And besides, such calls would usually wake me up from my pre-bedtime doze in the recliner. Last night, though, we had a church meeting, so I was still awake and watching The Mentalist, Randy's favorite show, via DVR.
I made Randy get up and answer the phone. (I did hit pause on the DVR because I'm nice like that.) So I was able to hear his end of the conversation, which went something like this:
"They have yellow eartags?"
"Where are they?"
"Yes, we have some cows over by the 4-way stop."
"They could be ours."
"I don't know how much we'll be able to do in the dark."
"OK. We'll be right over."
You heard the "we" part, didn't you? So did I. That was my cue to turn off the DVR, throw off my comfy fleece K-State blanket and go upstairs for work clothes. We headed for the farmstead, where we picked up the 4-wheeler, and Jake joined the procession in the other pickup.
We found the sheriff vehicle's flashing lights along 4th Street, but by the time we'd gotten our little search team activated, the deputy no longer knew where the spooked cattle were.
But as the deputy described them, Randy no longer thought that the cattle were ours. So we headed on to the milo stalks, where our cows wondered why they were getting visitors at 10:45 at night. (Whew! We just moved them to the stalks, and it would not bode well if they were already escaping.)
Anyway, while Randy was testing the electric fence, he got a call from another neighbor, who had found the five escapees in a field to the north. They weren't his cattle either. But who can resist a cattle roundup? (Yes, pretty much all of us could. We'd still like to be under our cozy fleece blankets at home, but we were there. And it's a neighborly thing to do.)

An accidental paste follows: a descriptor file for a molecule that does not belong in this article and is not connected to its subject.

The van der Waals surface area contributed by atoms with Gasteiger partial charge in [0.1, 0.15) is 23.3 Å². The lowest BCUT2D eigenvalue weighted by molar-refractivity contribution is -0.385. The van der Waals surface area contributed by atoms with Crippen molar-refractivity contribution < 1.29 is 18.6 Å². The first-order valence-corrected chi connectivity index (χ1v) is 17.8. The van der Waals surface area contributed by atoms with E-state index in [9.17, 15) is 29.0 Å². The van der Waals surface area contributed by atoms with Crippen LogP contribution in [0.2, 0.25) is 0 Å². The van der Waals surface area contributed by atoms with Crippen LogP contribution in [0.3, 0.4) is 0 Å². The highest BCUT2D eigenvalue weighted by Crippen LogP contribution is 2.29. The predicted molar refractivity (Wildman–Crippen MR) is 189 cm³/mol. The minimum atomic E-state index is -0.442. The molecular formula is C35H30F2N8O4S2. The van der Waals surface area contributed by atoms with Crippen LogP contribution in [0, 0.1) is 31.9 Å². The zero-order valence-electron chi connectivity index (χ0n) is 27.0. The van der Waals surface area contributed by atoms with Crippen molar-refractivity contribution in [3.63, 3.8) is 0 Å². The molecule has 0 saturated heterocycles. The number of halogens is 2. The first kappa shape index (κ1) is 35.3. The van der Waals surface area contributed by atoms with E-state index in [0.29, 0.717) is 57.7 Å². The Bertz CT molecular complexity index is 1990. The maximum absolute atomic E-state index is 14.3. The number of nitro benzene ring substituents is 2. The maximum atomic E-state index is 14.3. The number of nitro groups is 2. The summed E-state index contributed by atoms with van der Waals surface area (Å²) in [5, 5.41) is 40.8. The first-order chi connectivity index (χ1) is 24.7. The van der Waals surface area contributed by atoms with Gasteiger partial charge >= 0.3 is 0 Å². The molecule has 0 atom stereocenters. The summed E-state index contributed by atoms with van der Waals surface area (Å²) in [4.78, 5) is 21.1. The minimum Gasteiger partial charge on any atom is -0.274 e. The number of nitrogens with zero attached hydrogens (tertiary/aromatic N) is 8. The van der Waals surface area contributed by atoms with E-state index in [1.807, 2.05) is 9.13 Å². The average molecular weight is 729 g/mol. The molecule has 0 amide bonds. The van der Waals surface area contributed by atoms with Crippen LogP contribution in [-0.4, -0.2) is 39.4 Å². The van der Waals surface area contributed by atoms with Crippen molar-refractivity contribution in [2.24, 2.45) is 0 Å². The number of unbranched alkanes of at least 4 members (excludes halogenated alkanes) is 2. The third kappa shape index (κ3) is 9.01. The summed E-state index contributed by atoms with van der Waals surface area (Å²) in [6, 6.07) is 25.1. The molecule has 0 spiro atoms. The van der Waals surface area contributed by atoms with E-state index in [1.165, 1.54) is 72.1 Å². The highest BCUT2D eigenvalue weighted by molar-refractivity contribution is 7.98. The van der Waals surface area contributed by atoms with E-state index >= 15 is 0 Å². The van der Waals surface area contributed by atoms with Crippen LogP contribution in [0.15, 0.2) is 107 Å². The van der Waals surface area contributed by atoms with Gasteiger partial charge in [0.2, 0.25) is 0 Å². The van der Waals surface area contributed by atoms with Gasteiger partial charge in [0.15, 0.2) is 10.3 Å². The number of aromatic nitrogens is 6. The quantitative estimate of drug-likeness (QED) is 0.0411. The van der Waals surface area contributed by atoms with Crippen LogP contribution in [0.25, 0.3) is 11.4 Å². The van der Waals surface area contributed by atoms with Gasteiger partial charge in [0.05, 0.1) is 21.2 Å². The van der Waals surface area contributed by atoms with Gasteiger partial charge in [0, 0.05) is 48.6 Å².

So we headed for the field where Leonard had them spotted in the high beams of his headlights. The plan was to herd them into a corral in the vicinity. (That homeowner came out after listening to the commotion and seeing all the lights. They weren't his cattle either, by the way.)
Randy unloaded the 4-wheeler. Jake & I watched the lights dance across the field as Leonard's pickup and Randy's 4-wheeler sashayed and weaved, chasing the uncooperative escapees.
Two of them leaped an electric fence. The guys finally succeeded in getting two of them to go through the gate lit by our pickup headlights. And we have no idea where the other one was. Or is.
So we loaded up the 4-wheeler and went home. And I tried unsuccessfully to turn off the mental loop of Beethoven's Moonlight Sonata.
The End. (At least for us. Somebody has cattle to retrieve today.)